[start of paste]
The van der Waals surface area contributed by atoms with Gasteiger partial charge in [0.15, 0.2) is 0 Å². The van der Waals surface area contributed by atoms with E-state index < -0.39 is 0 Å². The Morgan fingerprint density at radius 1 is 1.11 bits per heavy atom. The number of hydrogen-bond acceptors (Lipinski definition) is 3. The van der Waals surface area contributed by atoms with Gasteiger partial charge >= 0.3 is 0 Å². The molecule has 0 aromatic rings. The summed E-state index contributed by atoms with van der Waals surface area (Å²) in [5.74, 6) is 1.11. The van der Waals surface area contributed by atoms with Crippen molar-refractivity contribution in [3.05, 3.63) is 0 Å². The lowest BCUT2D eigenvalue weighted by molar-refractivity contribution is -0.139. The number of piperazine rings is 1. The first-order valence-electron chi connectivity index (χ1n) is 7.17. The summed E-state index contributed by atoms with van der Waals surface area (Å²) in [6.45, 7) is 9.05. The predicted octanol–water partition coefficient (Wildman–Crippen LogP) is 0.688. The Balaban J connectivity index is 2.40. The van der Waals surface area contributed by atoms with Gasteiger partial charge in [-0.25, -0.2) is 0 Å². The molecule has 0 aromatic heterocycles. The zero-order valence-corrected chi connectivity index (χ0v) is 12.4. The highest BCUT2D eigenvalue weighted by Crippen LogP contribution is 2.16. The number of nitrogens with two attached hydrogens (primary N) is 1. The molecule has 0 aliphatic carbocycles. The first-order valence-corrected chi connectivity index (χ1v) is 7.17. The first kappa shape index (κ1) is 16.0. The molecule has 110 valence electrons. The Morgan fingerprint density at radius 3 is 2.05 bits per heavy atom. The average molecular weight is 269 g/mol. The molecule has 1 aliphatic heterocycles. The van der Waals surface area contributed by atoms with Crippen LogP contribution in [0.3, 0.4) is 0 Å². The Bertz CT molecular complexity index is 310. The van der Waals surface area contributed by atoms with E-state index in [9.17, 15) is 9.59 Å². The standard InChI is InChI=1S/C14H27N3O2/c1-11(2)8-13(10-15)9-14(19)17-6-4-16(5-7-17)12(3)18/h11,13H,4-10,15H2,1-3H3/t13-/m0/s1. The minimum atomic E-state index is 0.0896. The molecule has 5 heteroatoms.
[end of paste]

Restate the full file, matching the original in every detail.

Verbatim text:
The van der Waals surface area contributed by atoms with Gasteiger partial charge in [0.15, 0.2) is 0 Å². The van der Waals surface area contributed by atoms with E-state index < -0.39 is 0 Å². The Morgan fingerprint density at radius 1 is 1.11 bits per heavy atom. The number of hydrogen-bond acceptors (Lipinski definition) is 3. The van der Waals surface area contributed by atoms with Gasteiger partial charge >= 0.3 is 0 Å². The molecule has 0 aromatic rings. The summed E-state index contributed by atoms with van der Waals surface area (Å²) in [5.74, 6) is 1.11. The van der Waals surface area contributed by atoms with Crippen molar-refractivity contribution in [3.05, 3.63) is 0 Å². The lowest BCUT2D eigenvalue weighted by molar-refractivity contribution is -0.139. The number of piperazine rings is 1. The first-order valence-electron chi connectivity index (χ1n) is 7.17. The summed E-state index contributed by atoms with van der Waals surface area (Å²) in [6.45, 7) is 9.05. The predicted octanol–water partition coefficient (Wildman–Crippen LogP) is 0.688. The Balaban J connectivity index is 2.40. The van der Waals surface area contributed by atoms with Gasteiger partial charge in [-0.25, -0.2) is 0 Å². The molecule has 0 aromatic heterocycles. The zero-order valence-corrected chi connectivity index (χ0v) is 12.4. The highest BCUT2D eigenvalue weighted by Crippen LogP contribution is 2.16. The number of nitrogens with two attached hydrogens (primary N) is 1. The molecule has 0 aliphatic carbocycles. The first-order valence-corrected chi connectivity index (χ1v) is 7.17. The first kappa shape index (κ1) is 16.0. The molecule has 110 valence electrons. The Morgan fingerprint density at radius 3 is 2.05 bits per heavy atom. The average molecular weight is 269 g/mol. The molecule has 1 aliphatic heterocycles. The van der Waals surface area contributed by atoms with Crippen LogP contribution in [0.3, 0.4) is 0 Å². The Bertz CT molecular complexity index is 310. The van der Waals surface area contributed by atoms with E-state index in [9.17, 15) is 9.59 Å². The standard InChI is InChI=1S/C14H27N3O2/c1-11(2)8-13(10-15)9-14(19)17-6-4-16(5-7-17)12(3)18/h11,13H,4-10,15H2,1-3H3/t13-/m0/s1. The minimum atomic E-state index is 0.0896. The molecule has 5 heteroatoms.